10 Nonfiction Books About Women History Nearly Forgot About
As the famous Winston Churchill quote goes, “History is written by the victors.” Unfortunately, that means it’s overwhelmingly written by white men who tend to tell their side of the story, while leaving that of marginalized groups — women, people of color, the LGBTQ community, and other historically oppressed groups — out. If you’re sick of hearing about the same old male "heroes," don’t worry, because even though your history class syllabus might not include them on the required reading list, there are plenty of books about important women history almost forgot.
You may think that, thanks to your high school education, History channel documentaries, and Jeopardy, you have a good grasp on American and world history, but how much do you know about it, really? Take the Revolutionary War, for example. You’ve been taught time and time again that men like Paul Revere, George Washington, and William Alexander were crucial in defeating the British and founding the United States. But has anyone ever told you about the important role women played in helping the nation gain independence, and not just by watching the children and tending to the farm while their husbands were away at war? Like the male heroes your teachers and popular culture constantly tell you about, they served as soldiers, acted as spies, and put their lives on the line for something they believed in, despite rarely being granted it themselves: freedom.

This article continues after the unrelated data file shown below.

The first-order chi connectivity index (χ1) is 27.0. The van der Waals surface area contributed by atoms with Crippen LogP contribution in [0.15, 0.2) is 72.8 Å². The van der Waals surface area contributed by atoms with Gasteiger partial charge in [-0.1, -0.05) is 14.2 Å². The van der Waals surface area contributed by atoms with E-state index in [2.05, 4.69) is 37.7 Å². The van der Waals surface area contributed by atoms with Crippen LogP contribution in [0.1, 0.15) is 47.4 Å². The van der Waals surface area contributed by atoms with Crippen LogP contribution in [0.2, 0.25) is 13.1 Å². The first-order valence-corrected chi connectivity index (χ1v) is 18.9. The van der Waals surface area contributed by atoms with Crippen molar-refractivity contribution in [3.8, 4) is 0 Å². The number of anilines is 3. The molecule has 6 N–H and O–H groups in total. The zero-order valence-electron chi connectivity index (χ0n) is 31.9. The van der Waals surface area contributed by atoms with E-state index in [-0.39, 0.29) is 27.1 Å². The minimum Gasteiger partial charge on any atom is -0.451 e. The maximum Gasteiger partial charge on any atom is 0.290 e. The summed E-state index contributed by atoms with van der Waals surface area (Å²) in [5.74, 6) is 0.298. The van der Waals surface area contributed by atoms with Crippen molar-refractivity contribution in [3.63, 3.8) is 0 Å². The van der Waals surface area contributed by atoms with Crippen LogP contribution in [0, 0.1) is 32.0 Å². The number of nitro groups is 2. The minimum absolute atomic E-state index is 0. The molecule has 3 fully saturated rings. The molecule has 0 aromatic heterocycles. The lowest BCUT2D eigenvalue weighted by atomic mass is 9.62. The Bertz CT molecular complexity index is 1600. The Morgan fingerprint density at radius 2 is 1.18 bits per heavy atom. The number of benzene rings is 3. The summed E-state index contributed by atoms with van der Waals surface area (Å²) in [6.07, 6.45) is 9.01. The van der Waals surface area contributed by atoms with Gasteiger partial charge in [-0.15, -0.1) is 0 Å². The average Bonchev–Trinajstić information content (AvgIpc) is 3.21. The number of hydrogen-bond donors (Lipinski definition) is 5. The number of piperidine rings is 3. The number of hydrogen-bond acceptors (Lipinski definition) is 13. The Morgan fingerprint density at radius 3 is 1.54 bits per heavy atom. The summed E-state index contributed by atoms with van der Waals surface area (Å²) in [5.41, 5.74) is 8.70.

From patriots and princesses to scientists and soldiers, here are 10 books about women history almost forgot about.
'Never Caught: The Washingtons' Relentless Pursuit of Their Runaway Slave, Ona Judge' by Erica Armstrong Dunbar
You probably learned all about George Washington, the country's first president, in your history class, but I would be willing to bet your lessons didn't include details of the famous founding father's relationship, and support, of slavery. A provocative look into America's First Family, Never Caught is the powerful story of Ona Judge, George and Martha's runaway slave who, at 22 years old, risked everything to escape the family's clutches and find freedom in New England.
'Bygone Badass Broads: 52 Forgotten Women Who Changed the World' by Mackenzi Lee and Petra Eriksson